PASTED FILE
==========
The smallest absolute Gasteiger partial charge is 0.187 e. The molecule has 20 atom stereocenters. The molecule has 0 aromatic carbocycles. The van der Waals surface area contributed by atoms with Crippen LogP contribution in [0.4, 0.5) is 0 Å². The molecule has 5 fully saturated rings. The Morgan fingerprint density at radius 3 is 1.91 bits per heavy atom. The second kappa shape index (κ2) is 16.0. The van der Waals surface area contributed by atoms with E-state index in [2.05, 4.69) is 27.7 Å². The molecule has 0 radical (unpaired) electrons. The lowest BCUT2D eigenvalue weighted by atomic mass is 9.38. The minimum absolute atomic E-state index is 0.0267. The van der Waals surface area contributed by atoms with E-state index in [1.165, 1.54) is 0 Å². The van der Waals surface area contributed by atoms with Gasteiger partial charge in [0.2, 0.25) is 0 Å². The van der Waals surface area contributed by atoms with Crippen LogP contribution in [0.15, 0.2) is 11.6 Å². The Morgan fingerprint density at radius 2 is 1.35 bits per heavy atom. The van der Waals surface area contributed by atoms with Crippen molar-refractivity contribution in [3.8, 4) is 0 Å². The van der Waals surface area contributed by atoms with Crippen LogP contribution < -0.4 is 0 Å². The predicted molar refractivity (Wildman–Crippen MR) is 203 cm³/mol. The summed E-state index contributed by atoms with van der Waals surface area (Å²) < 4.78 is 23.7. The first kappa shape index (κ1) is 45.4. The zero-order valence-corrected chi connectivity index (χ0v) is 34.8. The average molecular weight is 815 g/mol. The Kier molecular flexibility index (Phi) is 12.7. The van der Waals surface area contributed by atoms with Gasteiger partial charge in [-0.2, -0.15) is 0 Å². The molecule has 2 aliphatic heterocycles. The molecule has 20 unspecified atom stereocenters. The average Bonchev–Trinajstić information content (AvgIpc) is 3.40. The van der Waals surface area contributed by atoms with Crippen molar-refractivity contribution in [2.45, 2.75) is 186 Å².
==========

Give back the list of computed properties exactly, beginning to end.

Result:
The smallest absolute Gasteiger partial charge is 0.187 e. The molecule has 20 atom stereocenters. The molecule has 0 aromatic carbocycles. The van der Waals surface area contributed by atoms with Crippen LogP contribution in [0.4, 0.5) is 0 Å². The molecule has 5 fully saturated rings. The Morgan fingerprint density at radius 3 is 1.91 bits per heavy atom. The second kappa shape index (κ2) is 16.0. The van der Waals surface area contributed by atoms with E-state index in [2.05, 4.69) is 27.7 Å². The molecule has 0 radical (unpaired) electrons. The lowest BCUT2D eigenvalue weighted by atomic mass is 9.38. The minimum absolute atomic E-state index is 0.0267. The van der Waals surface area contributed by atoms with E-state index in [1.165, 1.54) is 0 Å². The van der Waals surface area contributed by atoms with Gasteiger partial charge in [0.2, 0.25) is 0 Å². The van der Waals surface area contributed by atoms with Crippen LogP contribution in [0.15, 0.2) is 11.6 Å². The Morgan fingerprint density at radius 2 is 1.35 bits per heavy atom. The van der Waals surface area contributed by atoms with Crippen molar-refractivity contribution in [3.8, 4) is 0 Å². The van der Waals surface area contributed by atoms with Crippen LogP contribution < -0.4 is 0 Å². The predicted molar refractivity (Wildman–Crippen MR) is 203 cm³/mol. The summed E-state index contributed by atoms with van der Waals surface area (Å²) < 4.78 is 23.7. The first kappa shape index (κ1) is 45.4. The zero-order valence-corrected chi connectivity index (χ0v) is 34.8. The average molecular weight is 815 g/mol. The Kier molecular flexibility index (Phi) is 12.7. The van der Waals surface area contributed by atoms with Gasteiger partial charge in [-0.2, -0.15) is 0 Å². The molecule has 2 aliphatic heterocycles. The molecule has 20 unspecified atom stereocenters. The average Bonchev–Trinajstić information content (AvgIpc) is 3.40. The van der Waals surface area contributed by atoms with Crippen molar-refractivity contribution in [2.45, 2.75) is 186 Å².